The convicted con artist has a high profile name. Police had already issued a warrant for his arrest before he was accused of new crime at an art gallery. Now the gallery owner wants to know why one of the world's largest internet payment tools won't help him after he says he was scammed.
David Leonardis said his gallery in Wicker Park is celebrating its 25th anniversary by being robbed.
"The art was not purchased for a secondary resale, the art was purchased for his home," Leonardis said.
John Hancock - his real name - has a history of credit card fraud and Chicago police are looking for him. An arrest warrant was issued in 2014 when he skipped court after pleading guilty to stealing IDs and forging credit cards to buy thousands of dollars' worth of belts and shoes from Neiman Marcus and Oak Street's Gallery Aesthete. He even scammed his way into a membership at the East Bank Club.
"I think it's fairly amazing that someone would come in here and defraud me to get art," Leonardis said.
Leonardis photographs all of his happy customers, including 6-foot 300-lbs. John Hancock posing with his loot.
"He got a giant painting of Biggie and Tupac," Leonardis said. "He got five pieces, it was $7,150 on the ticket."
Hancock handed over his credit card that had Hancock's real name on it. Leonardis ran it through the gallery PayPal account.
"He filled out the numbers and a few seconds later I got an email from PayPal that the money has cleared," he said.
Thirty days later the PayPal charge was reversed, claiming the purchase wasn't authorized. Leonardis disputed the "chargeback," sending information on Hancock, including the photo, but PayPal told him there was nothing they could do "based on the evidence provided." They also told him he didn't qualify for "seller protection" because Hancock took the art with him.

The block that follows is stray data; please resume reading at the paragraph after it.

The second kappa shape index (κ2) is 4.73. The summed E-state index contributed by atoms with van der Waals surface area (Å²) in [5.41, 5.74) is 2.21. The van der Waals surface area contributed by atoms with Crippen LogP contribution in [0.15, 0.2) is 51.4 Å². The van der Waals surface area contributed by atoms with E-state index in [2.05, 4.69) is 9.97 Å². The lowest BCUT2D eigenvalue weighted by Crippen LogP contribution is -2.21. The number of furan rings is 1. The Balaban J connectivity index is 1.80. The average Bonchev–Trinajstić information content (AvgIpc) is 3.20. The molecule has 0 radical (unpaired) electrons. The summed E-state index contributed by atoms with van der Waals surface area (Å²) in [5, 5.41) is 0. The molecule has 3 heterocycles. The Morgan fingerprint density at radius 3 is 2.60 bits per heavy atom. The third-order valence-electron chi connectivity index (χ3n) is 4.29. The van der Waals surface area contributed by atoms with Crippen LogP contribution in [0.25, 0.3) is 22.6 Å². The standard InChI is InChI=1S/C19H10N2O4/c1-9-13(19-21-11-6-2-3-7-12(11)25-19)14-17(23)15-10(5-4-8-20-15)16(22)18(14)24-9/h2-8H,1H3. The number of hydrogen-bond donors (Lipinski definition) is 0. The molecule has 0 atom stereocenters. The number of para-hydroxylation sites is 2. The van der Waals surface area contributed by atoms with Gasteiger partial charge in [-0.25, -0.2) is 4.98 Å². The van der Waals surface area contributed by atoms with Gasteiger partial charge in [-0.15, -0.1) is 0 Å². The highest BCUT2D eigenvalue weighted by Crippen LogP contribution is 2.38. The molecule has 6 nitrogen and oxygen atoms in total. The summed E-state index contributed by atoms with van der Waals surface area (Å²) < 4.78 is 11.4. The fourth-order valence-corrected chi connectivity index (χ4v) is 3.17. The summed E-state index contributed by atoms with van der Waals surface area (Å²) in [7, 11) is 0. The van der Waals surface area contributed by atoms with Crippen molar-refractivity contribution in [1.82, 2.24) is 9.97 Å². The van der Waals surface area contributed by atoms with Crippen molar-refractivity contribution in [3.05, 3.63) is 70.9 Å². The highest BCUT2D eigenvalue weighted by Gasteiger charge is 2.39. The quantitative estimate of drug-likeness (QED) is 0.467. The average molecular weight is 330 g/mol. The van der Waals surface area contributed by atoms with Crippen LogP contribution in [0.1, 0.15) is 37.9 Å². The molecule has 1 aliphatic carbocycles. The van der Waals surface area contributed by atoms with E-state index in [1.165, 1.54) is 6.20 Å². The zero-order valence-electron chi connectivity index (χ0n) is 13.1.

Then they billed him a $20 chargeback fee.
PayPal provided a statement to the ABC7 I-Team, saying, "We encourage merchants to work with our customer service team to understand the different products that PayPal offers to meet their needs. PayPal does not offer Seller Protection for merchandise picked up in person or for transactions made through the donation's button. We encourage all merchants to ensure they are using PayPal products in accordance with the PayPal agreement. Our customer service teams are always available to help sellers understand our protection policies."
"I gave up the art, I used the PayPal button, I didn't do anything wrong," Leonardis said.
Leonardis filed a police report. His attorney contacted PayPal and without explanation they reimbursed half. So Leonardis contacted the I-Team.
The I-Team went to Hancock's last listed address, but he's not on the directory. And when they called his phone number was disconnected and only gave a busy signal.
PayPal told Leonardis, "For this particular chargeback, we may only dispute if the transaction has been refunded to the buyers credit card."
But in an email, PayPal told the I-Team, "Since the chargeback is processed with the buyer's credit card company, PayPal couldn't prevent the chargeback or inform Mr. Leonardis prior to our notification of the chargeback."
"That's fine, you don't need to prevent the chargeback, still the merchant has rights to dispute that chargeback and get their money back if they can prove they have a valid sale," said Monica Eaton, expert with Chargebacks911. "The whole purpose for a representment is to help rectify invalid chargebacks because they do happen, so that doesn't make any sense."
"Personally, I don't think it's cool when a multi-million dollar company gets to put the scam on David Leonardis the humble biz owner," Leonardis said.
Leonardis no longer uses PayPal as a payment tool. He hopes to warn other business owners about Hancock and how PayPal handled his case.
For more information, visit chargebacks911.com.
TIPS FOR MERCHANTS: PROTECT YOUR BUSINESS FROM CHARGEBACK FRAUD